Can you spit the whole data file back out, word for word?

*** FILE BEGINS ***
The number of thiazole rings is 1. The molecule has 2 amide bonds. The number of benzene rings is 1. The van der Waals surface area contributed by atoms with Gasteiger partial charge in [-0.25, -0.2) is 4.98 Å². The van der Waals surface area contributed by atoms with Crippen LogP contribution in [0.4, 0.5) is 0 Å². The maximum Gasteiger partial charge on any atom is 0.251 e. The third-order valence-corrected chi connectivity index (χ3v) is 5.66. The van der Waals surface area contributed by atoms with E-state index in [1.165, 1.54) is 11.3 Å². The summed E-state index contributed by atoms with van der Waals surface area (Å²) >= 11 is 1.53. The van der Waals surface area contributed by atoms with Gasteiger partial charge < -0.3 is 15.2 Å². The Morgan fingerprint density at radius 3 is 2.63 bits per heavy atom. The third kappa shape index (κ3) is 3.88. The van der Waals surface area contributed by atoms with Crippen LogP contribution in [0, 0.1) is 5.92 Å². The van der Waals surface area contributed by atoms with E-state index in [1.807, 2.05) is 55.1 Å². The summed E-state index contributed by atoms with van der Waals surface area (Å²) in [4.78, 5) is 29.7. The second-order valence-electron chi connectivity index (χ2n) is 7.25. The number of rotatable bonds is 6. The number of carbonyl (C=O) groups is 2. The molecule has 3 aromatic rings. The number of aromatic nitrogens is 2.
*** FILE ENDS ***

The number of thiazole rings is 1. The molecule has 2 amide bonds. The number of benzene rings is 1. The van der Waals surface area contributed by atoms with Gasteiger partial charge in [-0.25, -0.2) is 4.98 Å². The van der Waals surface area contributed by atoms with Crippen LogP contribution in [0.4, 0.5) is 0 Å². The maximum Gasteiger partial charge on any atom is 0.251 e. The third-order valence-corrected chi connectivity index (χ3v) is 5.66. The van der Waals surface area contributed by atoms with E-state index in [1.165, 1.54) is 11.3 Å². The summed E-state index contributed by atoms with van der Waals surface area (Å²) >= 11 is 1.53. The van der Waals surface area contributed by atoms with Gasteiger partial charge < -0.3 is 15.2 Å². The Morgan fingerprint density at radius 3 is 2.63 bits per heavy atom. The third kappa shape index (κ3) is 3.88. The van der Waals surface area contributed by atoms with Crippen LogP contribution in [0, 0.1) is 5.92 Å². The van der Waals surface area contributed by atoms with E-state index in [1.807, 2.05) is 55.1 Å². The summed E-state index contributed by atoms with van der Waals surface area (Å²) in [4.78, 5) is 29.7. The second-order valence-electron chi connectivity index (χ2n) is 7.25. The number of rotatable bonds is 6. The number of carbonyl (C=O) groups is 2. The molecule has 3 aromatic rings. The number of aromatic nitrogens is 2.